## The Geometry of Surfaces of Revolution |

**Andrew D. Hwang**

College of the Holy Cross

November 13, 2002

4:15 pm

Bailey Hall 201

A classical surface of revolution is an object having an axis of rotational symmetry, such as a sphere, cone, or a piece of furniture turned on a lathe. As Every Calculus Student Knows [tm], a surface of revolution is obtained by revolving the graph of a function about an axis. In this talk, we'll investigate "abstract" surfaces of revolution from the point of view of 2-dimensional beings who live inside such a "universe", with particular attention to the following questions:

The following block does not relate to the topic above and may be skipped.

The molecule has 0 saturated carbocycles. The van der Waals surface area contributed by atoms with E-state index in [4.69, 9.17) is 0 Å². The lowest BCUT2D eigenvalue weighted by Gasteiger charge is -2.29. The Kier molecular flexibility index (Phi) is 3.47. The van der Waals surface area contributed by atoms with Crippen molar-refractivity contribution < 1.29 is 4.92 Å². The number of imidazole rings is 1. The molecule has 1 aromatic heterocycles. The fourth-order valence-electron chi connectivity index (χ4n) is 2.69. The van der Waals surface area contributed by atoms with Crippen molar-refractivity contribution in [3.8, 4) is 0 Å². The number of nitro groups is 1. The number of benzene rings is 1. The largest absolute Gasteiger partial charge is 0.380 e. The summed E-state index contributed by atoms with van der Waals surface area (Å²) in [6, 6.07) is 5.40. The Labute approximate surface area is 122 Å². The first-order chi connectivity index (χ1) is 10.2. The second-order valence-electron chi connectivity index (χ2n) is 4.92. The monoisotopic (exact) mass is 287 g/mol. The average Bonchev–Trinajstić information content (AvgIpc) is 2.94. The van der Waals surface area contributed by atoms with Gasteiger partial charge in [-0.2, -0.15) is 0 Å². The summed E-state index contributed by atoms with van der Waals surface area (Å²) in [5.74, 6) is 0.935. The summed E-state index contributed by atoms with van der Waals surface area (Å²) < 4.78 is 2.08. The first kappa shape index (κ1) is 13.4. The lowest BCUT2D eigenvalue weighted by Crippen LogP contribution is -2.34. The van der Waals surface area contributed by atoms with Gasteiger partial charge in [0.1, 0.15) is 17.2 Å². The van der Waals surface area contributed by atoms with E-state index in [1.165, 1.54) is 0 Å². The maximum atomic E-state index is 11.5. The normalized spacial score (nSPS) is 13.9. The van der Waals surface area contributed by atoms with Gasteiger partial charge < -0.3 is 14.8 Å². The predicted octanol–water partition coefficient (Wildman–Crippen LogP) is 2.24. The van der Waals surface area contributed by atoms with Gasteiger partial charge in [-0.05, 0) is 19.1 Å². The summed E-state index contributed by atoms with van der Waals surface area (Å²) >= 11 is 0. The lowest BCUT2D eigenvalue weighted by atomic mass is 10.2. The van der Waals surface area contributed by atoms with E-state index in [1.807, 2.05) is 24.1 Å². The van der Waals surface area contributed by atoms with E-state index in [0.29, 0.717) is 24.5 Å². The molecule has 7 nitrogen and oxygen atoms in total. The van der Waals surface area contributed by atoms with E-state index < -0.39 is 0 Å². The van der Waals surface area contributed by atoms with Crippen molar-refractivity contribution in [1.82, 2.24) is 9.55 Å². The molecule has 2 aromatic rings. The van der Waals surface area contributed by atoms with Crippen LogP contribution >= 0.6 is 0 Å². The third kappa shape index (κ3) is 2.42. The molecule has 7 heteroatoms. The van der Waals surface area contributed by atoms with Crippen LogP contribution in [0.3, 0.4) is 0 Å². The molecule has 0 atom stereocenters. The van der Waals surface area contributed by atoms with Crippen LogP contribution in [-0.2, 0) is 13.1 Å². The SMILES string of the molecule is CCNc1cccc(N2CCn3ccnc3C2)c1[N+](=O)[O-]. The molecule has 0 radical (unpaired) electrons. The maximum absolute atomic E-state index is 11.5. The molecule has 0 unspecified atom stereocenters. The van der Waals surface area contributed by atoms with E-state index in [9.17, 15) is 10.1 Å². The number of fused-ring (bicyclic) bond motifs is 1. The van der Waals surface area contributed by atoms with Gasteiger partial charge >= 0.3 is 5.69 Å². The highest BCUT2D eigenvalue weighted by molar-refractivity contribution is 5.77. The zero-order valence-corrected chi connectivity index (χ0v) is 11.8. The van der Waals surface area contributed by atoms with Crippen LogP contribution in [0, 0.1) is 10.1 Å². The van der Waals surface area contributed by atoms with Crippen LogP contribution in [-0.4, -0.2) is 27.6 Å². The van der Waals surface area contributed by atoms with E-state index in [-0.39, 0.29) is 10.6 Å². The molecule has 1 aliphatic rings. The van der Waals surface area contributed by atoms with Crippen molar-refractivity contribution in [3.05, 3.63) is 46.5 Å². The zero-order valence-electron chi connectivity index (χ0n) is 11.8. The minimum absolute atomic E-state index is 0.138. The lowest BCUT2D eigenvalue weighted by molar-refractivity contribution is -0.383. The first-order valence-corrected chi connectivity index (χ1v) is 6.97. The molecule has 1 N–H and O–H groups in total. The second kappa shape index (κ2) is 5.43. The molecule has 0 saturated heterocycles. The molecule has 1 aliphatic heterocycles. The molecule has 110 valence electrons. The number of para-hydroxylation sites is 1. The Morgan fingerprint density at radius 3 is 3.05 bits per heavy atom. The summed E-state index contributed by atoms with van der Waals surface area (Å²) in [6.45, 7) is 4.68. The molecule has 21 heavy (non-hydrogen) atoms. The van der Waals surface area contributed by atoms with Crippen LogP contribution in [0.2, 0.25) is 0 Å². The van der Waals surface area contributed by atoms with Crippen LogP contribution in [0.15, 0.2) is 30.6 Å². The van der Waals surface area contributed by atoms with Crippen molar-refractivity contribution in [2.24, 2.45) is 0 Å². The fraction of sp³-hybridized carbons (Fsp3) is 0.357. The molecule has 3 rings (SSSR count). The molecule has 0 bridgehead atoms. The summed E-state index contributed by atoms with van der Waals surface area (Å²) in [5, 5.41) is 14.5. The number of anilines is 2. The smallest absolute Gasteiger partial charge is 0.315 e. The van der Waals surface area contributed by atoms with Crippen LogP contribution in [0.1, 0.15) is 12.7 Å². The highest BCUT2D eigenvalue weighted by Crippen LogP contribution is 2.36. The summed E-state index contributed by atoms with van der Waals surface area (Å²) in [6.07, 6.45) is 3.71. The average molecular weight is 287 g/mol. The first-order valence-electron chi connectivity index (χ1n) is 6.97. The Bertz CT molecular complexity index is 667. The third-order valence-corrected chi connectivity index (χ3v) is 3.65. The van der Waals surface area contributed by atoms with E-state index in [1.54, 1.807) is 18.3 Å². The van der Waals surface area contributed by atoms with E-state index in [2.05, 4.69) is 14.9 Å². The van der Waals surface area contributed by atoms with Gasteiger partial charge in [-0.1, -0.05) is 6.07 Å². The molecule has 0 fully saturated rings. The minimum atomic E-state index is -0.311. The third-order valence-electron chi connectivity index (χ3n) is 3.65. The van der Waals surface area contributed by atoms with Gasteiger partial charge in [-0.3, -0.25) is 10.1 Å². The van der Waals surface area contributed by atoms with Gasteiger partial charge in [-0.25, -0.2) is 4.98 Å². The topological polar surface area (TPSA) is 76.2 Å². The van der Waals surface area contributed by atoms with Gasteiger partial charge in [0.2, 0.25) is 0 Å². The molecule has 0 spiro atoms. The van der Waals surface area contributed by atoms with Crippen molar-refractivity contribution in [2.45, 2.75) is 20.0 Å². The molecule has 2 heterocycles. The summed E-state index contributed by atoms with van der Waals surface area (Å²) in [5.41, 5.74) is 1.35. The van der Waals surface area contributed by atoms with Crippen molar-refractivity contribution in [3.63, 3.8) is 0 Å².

- How could such beings prove that their universe is curved without reference to a third dimension?

- In what coordinate system is the curvature of their universe most simply described? (A convincing answer will be given.)

- Do all such universes arise as surfaces of revolution in the calculus sense? If not, can we visualize "exotic" surfaces?
The only prerequisites are geometric imagination and a bit of calculus.

For additional information, send e-mail to math@union.edu or call (518) 388-6246.

Union College Math Department Home PageComments to: math@union.edu Created automatically on: Sat Apr 21 15:30:38 EDT 2018 |